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RE: Comments to Semantic Web FAQ [1/2]

From: Uldis Bojars <uldis.bojars@deri.org>
Date: Tue, 17 Apr 2007 01:28:59 +0100
To: "'Sandro Hawke'" <sandro@w3.org>
Cc: <public-sweo-ig@w3.org>
Message-ID: <E1HdbZB-0001f7-9m@maggie.w3.org>

Thanks to Sandro for comments.

>> > 4.1. What is RDF?

>> -> "for describing
>> data on the Web".
>> "data interchange" 

> I disagree.   RDF is for exchanging data, not just metadata.

> That should probably be a FAQ.   (I thought there was at least something
> about it on the mythbusting page, but I can't find it now.)   

Absolutely - RDF is about data. 100% agree.
Note: it does not say "for describing data about data", no suggestion about
metadata at all.

What I want to do with this change is to differentiate RDF from XML. If we
use the same explanation as XML has been using for a long time now - "data
interchange on the Web" - then it makes one think: "wait, isn't this what
XML is for already?". While "data interchange" is technically correct it may
help if we find a different wording, different from XML.

That's why I suggest "for describing data" [or "describing knowledge /
information on the Web"]. 
It means more than just data interchange to me as RDF is used to describe
the world, things in it (resources) and relations between them.
You may find a better wording for what I wanted to express here.

Note: there is another problem with the formulation "for data interchange on
the Web". RDF can be used to describe and interchange data in corporate
environment which technically is not "the Web". 

>> > 4.3. Where is the "Web" in the Semantic Web?

>> "URI-s are used to to name resources in RDF triples" -> "URI-s are 
>> used to name and uniquely identify resources in RDF triples"

> While I think the term "uniquely identify" is technically correct, it's a
bit of a problem because it suggests to some people that each resource has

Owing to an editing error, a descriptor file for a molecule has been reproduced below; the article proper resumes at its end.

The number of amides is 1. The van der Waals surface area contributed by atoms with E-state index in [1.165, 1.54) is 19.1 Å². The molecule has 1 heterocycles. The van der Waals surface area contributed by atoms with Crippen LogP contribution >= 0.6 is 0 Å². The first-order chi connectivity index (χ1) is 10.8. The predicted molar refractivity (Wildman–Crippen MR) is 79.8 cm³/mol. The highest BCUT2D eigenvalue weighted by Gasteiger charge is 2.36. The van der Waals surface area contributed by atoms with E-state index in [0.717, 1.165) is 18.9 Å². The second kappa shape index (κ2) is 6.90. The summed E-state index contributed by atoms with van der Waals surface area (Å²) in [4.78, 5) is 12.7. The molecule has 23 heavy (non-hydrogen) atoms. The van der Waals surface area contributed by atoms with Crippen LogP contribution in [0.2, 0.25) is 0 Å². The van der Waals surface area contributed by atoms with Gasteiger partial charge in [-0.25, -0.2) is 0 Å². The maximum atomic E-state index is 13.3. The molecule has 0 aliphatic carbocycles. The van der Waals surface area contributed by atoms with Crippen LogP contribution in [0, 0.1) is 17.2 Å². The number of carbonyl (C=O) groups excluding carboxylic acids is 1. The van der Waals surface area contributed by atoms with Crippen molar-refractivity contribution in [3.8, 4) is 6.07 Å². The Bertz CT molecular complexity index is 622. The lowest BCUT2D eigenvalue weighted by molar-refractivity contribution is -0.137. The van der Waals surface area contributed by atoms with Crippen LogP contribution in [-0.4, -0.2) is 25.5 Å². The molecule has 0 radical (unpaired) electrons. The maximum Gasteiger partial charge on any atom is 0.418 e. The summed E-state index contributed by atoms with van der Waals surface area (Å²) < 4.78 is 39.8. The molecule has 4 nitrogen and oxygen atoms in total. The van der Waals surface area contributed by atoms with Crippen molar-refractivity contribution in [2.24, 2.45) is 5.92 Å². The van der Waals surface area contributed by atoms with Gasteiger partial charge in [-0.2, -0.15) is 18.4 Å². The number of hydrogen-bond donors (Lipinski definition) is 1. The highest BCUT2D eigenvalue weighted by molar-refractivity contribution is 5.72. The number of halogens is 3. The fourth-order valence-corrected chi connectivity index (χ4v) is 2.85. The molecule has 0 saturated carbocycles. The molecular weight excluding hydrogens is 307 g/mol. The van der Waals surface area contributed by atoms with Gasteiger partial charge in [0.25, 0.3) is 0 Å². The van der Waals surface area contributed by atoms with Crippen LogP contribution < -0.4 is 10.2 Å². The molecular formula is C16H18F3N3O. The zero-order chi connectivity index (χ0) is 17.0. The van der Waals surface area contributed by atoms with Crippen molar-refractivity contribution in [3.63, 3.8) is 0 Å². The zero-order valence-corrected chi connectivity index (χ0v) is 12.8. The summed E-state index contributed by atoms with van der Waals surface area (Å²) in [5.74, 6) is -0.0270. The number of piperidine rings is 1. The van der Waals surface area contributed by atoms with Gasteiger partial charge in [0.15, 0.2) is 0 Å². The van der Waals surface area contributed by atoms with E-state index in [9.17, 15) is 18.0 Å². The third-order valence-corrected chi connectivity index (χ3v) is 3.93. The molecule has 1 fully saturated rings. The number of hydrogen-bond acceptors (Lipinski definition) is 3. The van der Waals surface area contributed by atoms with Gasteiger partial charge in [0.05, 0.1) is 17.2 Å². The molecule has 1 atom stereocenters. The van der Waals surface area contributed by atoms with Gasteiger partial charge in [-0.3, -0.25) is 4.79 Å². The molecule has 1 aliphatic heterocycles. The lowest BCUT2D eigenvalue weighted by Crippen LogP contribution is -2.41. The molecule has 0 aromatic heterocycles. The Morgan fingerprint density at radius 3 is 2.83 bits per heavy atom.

only one name (a unique identifier), which is not the case.

"Uniquely identified" helps to better understand how statements merge
together and form graphs. 
We will need to introduce it somewhere and I tried to do that carefully.

Note that the saying "named" can lead to the very same understanding in some
people - that there is only one name.

In fact, technically they will be correct. Every resource in RDF has only
one URI. If two resources have the same URI they are the same, and if they
have different URIs they are different resources. (Unless I am mistaken).
This concept is important enough to use "uniquely identified" in the FAQ
(without going into details described here). 

It is only when we get to ontology languages like OWL that we can say that
two different URIs are actually the same.

>   - in 4.3 Where is the "Web" in Semantic Web?

>    Here's a rewrite in that direction.  Maybe it goes too far, but
>    hopefully it makes my point clear:

It's a nice answer which explains URIs in enough detail. 
No need for "uniquely identified" here any more but it may make sense to
mention it at least once elsewhere in this FAQ (when talking about naming

The sentence talking about globally-shared meaning for URIs may be too much
detail for this question though. 


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Received on Tuesday, 17 April 2007 00:29:06 UTC

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